All auctioneers have some sort of method or style when taking bids. Some have a predetermined method of taking bids, basically, between two bidders until one is done, and then moving on. Most all buyers prefer this method. In fact, an auctioneer once said the following in regard to this question:
- When I see that an auctioneer is taking my bid, and then taking someone else’s bid and then not coming back to me to bid again, I usually decide to stop bidding. If I give an auctioneer a gift of an opening bid, the least he can do is come back to me if someone else bids … that’s how I treat my bidders, and that’s how I expect to be treated.
Still, some auctioneers take bids in a variety of other methods: Some take a bid from one bidder (Bidder A) and then accept the next bid from Bidder B, and then maybe take a bid from Bidder C, and then back to Bidder A, then to Bidder C or Bidder B, or even maybe Bidder D. Some auctioneers take bids from Bidder A, then Bidder B, then Bidder C, and then back to Bidder A, then Bidder B again, then Bidder C — in a circular pattern. Some auctioneers include four, five or even more bidders in this rotating design.
Unfortunately, some auctioneers use yet another method — once there are four or five hands in the air, they take the first bid, second bid, third bid, fourth bid — basically from nobody in particular, and talk really fast, and then only choose a certain high bidder once most of the hands go down. Here’s how one auctioneer described his use of this method:
- … As to taking bids from more than 2 bidders, I’m in the camp that I’ll take the bid from whoever has their hand in the air. Many times when we start an item, we like to begin the bidding at a level where MANY bidders feel that they can get their hands in the air. I really don’t care who I’m recognizing, just that I am recognizing a bid and as the hands begin to fall, I’m on the money with A bidder.
I say unfortunately because this defies basic contract law and even nears unethical or illegal activity.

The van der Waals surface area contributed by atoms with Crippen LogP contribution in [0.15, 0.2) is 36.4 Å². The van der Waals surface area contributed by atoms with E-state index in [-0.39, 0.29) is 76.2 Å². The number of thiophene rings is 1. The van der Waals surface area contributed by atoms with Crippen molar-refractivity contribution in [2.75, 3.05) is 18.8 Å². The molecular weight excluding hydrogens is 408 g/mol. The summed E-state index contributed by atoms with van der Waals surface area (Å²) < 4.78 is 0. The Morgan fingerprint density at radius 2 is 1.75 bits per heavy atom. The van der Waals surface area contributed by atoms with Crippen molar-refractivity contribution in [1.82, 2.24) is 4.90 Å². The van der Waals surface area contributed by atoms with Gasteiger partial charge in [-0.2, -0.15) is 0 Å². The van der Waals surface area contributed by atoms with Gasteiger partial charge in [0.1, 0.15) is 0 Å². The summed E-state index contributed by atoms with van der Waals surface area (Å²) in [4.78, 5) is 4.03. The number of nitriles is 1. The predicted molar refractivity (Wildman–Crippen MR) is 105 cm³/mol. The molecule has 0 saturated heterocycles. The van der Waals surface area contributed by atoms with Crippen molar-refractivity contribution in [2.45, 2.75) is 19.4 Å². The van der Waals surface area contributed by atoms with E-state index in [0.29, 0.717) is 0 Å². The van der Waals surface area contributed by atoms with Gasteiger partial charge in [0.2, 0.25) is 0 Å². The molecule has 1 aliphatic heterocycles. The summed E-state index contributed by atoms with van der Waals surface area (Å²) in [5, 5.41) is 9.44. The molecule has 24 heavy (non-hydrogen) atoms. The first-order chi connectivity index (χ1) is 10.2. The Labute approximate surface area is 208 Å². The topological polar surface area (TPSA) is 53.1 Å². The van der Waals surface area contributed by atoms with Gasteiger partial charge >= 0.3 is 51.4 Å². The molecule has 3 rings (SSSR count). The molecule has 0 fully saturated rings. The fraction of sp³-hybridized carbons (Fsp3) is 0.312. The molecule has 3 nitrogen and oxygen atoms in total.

It seems to me that the purpose of all that fast talking is to engage bidders in the process; if we as auctioneers can minimize the time between a particular bidders first bid and their second bid, and their third bid, it seems clear the likelihood of engagement is greatly enhanced. Too, by going in a haphazard fashion, or through a circular patter of six bidders leaves too much time between each bidders first bid and their next.
Too, if Bidder A bids, and then Bidder B bids, who in the room would be the most likely to bid again at this point? Probably Bidder A who just had the item, had it taken away by Bidder B, and probably wants it back. It begs the question, although not always with the same answer: “You thought it was worth $25 (and then someone else bids $27.50) but not $30?”
Here is another advantage auctioneers have who “keep the bid between two bidders:” If Bidder A is $500 and Bidder B is $550 and Bidder A is $600 and Bidder B is $650 … and then a loud noise, or some other distraction causes the auctioneer to lose track of where the bid is — a pattern has developed. A is on the even-hundred number, and B is on the half (or $50) number. If the auctioneer knows he has $650, then the current high bidder must be Bidder B.
For those auctioneers who follow the “two bidder” philosophy, when do they (or do they ever?) consider any other bidders. In two instances:
1. One of the first two bidders stops bidding, or delays bidding (2-3 seconds).
2. Another bidder suggests a material increase in the bidding.
For our second reason, here’s an example: Bidder A is at $25 and Bidder B is at $30. Then Bidder A bids $35 and Bidder B bids $40 and just then, Bidder C says, “$100!” Okay, we’ll take that $100 and then inform both Bidder A and Bidder B that they are both out.
Besides bidders expecting this type of bidding pattern, it also communicates to bidders that if they want to bid, they need to bid early, in order to become one of those first two bidders. As well, this system increases speed, which most auctioneers consider a price enhancement technique.
Do other bidders (Bidder C, Bidder D …) lose out when the bidding is kept between just Bidder A and Bidder B? Not at all. Once, Bidder A or Bidder B stops bidding, then the auctioneer can look to any other bidder (let’s say Bidder C) and then continue between those two until one stops bidding. And, many times, Bidder D, and other bidders don’t bid when they have the clear opportunity because by then, the necessary bid has exceeded their own perception of value.
Auctioneers who keep the bid between two bidders can move quicker, have clear, more concise bid tracking and retracement, and usually conform to what their bidders expect. Is the customer always right? In this case, we think so.
Mike Brandly, Auctioneer, CAI, AARE has been an auctioneer and certified appraiser for over 30 years. His company’s auctions are located at: Mike Brandly, Auctioneer, Keller Williams Auctions and Goodwill Columbus Car Auction. His Facebook page is: www.face book.com/mbauctioneer. He is Executive Director of The Ohio Auction School.